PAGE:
And what was that Great Commandment?

"Go, therefore, and make disciples of all nations, baptizing them in the name of the Father, and of the Son, and of the holy Spirit, teaching them to observe all that I have commanded you.  And behold, I am with you always, until the end of the age."

Gospel of Mark:  28:18-20

It should be noted by any reasonable person that Jesus' last commandment to his disciples was purely spiritual, not material in any way.  Jesus did not leave his followers with, for instance, this political statement:  "Go therefore, and overthrow the corrupt Roman regime, free all the slaves, take all the wealth and give it to the less fortunate, and set yourselves up as the indisputable arbiters of the world's material goods."

If Jesus had made this sort of statement before his ascension into heaven, then perhaps a suitable case could be made for Jesus as a socialist way ahead of his time.  However, if anyone reads the entirety of the 4 Gospels, he will come away with a very clear understanding that in all matters, Jesus' words and actions point to his giving absolute supremacy to the spiritual component of human beings over and above all things material. 

The material world is temporal; the spiritual eternal.  And Jesus had no trouble distinguishing the worth of either.

Another thing about Jesus' priorities is abundantly clear from the Gospels.  When asked whether he had come to abolish the Law (the Ten Commandments), Jesus answered unequivocally, "No."

"Do not think that I have come to abolish the law or the prophets.  I have come not to abolish but to fulfill.  Amen, I say to you, until heaven and earth pass away, not the smallest letter or the smallest part of a letter will pass from the law, until all things have taken place.  Therefore, whoever breaks one of the least of these commandments and teaches others to do so will be called least in the kingdom of heaven.  But whoever obeys and teaches these commandments will be called greatest in the kingdom of heaven."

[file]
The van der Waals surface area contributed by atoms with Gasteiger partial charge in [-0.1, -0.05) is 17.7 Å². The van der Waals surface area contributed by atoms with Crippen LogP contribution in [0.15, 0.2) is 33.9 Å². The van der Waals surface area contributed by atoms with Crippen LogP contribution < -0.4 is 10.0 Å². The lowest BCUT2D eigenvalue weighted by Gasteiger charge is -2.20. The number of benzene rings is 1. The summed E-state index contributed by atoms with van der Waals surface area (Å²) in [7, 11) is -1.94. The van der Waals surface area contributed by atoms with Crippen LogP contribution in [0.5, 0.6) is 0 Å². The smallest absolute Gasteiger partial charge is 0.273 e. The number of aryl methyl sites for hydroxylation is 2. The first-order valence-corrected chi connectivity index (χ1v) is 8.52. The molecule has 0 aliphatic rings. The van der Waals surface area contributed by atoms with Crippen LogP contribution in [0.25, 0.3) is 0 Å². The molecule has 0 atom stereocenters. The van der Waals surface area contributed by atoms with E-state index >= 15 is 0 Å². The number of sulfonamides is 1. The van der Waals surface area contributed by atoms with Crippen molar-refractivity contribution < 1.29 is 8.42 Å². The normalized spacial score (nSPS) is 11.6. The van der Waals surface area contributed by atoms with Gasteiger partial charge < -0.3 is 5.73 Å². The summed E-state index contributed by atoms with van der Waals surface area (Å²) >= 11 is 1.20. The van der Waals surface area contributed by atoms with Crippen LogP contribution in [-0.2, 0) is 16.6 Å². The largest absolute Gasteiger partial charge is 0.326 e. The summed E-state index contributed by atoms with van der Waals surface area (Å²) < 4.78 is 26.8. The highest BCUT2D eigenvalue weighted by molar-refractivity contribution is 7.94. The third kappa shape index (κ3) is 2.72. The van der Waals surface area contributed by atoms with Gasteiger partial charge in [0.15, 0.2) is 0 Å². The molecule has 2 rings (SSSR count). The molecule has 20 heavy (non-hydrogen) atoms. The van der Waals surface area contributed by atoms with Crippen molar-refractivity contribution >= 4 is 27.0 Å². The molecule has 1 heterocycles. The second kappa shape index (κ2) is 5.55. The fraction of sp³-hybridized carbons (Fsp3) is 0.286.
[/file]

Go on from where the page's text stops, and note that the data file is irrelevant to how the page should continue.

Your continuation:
Gospel of Matthew 5:17-19

To those now clamoring from the religious left about the so-called un-Christian behavior of those on the religious right, it needs to be pointed out that Jesus was very clear about his own priorities.  When evangelical protestant and Catholic Christians insist that civil laws protecting the right to life of every human being and those laws protecting the integrity of heterosexual, monogamous marriage, they are following the admonition of Christ himself.

Within the Ten Commandments are very firm lines for moral behavior in society, which deem the wanton killing of innocents (as in abortion and euthanasia) to be anathema to a peaceful and just people.  Also, contained within the Commandments is the prohibition of any and all sexual relations outside heterosexual, monogamous marriage, namely adultery. 

Personally, I think one could write volumes about this intersection of faith and politics.  Indeed, volumes have been written.  And what we are left with is still the very question that Jesus posed to the Apostle Peter:

"Who do you say that I am?"

Kyle-Anne Shiver is a frequent contributor to American Thinker.  She blogs at commonsenseregained.com.